Unfortunately, it will not be Republicans lawmakers who will have to do the swallowing, but the American people.
The Congressional Budget Office, which historically has mattered when it came to making decisions that could affect millions of people, has given us insight into what it would mean to repeal the Affordable Care Act.
It is important to note that it scored a partial repeal plan, the one passed in 2015. That left certain provisions in place, like covering pre-existing conditions.
The repeal bill would address two main issues. It would repeal the individual and the employer mandates, and it would eliminate spending on both Medicaid expansion and subsidies to help individuals purchase insurance on the individual market. This destabilizes the insurance market by violating the fundamental principles of insurance. This means that the sicker, more vulnerable people with higher costs would remain insured while the younger healthier people would be uninsured. Premium costs are projected to rise 20 to 25 percent in the first year, while cost for insurers would increase enough to drive most from the market.
The CBO further estimates that the deficit would increase by $137 billion in 10 years, but would increase by growing amounts after 2025. The tax effects are an area that Republicans will have to contend with. If Congress decides to immediately repeal all Obamacare taxes, the richest 1 percent would save on average $33,000, while those earning less than $89,000 would have a tax increase. Of those earning less than $25,000, 7 percent would have an average rise of $3,900 in taxes. Those earning $25,00 to $89,000 would see and average increase of $6,200.
In Utah, 175,637 people were insured through the marketplace (ACA) in 2016. Eighty-seven percent of those Utah citizens received premium subsidies. From 2010 to 2015 Utah’s uninsured rate decreased 40 percent to 10.5 percent. Despite this improvement, because Utah did not expand Medicaid, 70,000 Utahns were without access to affordable health care.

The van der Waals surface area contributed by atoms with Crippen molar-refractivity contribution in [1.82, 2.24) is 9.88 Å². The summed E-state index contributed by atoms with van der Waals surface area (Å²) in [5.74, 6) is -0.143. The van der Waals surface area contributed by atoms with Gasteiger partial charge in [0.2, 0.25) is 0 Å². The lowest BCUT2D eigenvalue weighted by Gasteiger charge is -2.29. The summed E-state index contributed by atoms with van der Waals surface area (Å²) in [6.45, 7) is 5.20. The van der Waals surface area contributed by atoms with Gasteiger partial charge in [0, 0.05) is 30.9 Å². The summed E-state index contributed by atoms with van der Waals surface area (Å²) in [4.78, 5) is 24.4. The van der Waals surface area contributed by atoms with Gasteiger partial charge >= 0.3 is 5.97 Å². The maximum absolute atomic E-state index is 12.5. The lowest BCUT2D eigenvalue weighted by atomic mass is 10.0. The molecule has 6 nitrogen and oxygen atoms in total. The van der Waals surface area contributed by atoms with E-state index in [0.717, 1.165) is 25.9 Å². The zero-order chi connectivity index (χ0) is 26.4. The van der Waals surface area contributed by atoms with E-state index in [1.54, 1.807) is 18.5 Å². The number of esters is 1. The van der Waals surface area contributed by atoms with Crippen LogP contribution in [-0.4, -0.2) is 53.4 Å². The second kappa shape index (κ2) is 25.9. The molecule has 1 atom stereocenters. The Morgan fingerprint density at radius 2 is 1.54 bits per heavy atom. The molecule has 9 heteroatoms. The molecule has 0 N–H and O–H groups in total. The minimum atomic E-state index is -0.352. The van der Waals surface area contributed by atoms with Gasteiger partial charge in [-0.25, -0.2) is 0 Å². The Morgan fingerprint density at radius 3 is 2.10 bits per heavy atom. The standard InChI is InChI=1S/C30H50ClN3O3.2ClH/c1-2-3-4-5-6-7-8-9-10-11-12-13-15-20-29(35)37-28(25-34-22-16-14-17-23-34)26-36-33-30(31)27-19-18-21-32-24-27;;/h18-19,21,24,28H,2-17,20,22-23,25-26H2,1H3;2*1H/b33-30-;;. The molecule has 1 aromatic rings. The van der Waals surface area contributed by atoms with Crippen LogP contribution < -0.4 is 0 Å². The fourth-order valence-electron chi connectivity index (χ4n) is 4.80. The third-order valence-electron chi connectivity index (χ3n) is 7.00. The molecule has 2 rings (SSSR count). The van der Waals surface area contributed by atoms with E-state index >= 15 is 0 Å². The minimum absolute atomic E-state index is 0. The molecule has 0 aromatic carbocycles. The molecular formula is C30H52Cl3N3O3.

Given these thorny issues, Republicans are becoming aware of the challenge facing them. However, Sen. Orrin Hatch’s response in The New York Times indicated perhaps a pervasive miscalculation of what it will take to overcome these projections. He said, “Today’s report shows only part of the equation — a repeal of Obamacare without any transitional policies or reforms to address costs and empower patients. Republicans support repealing Obamacare and implementing step-by-step reforms so that Americans have access to affordable health care.” Rep. Kevin Brady, chair of the House Ways and Means Committee, said that the GOP’s replacement efforts would “establish a robust health care marketplace based on innovation, competition, and choice.”
These statements hint at shifting the costs onto people who have no ability to absorb them. To speak of empowering and providing choice to economically disadvantaged citizens, half of whom will live in areas where there are no insurers in the individual market, seems devoid of common sense. To shift the problem back to the states because it is too hard politically to find a viable option would be putting us back to where we were for 50 years.
As citizens with a lot at stake, we will have to insist on rigorous analysis of the various options that are being proposed. We will have to take the CBO seriously. We will have to insist that our economy, our health, and our futures not be destabilized to satisfy a stale, bitter, political promise to repeal Obamacare.
Julie Day, M.D., is Quality Medical Director for the University of Utah Community Physician Group. Her opinions are her own and do not necessarily represent her employer.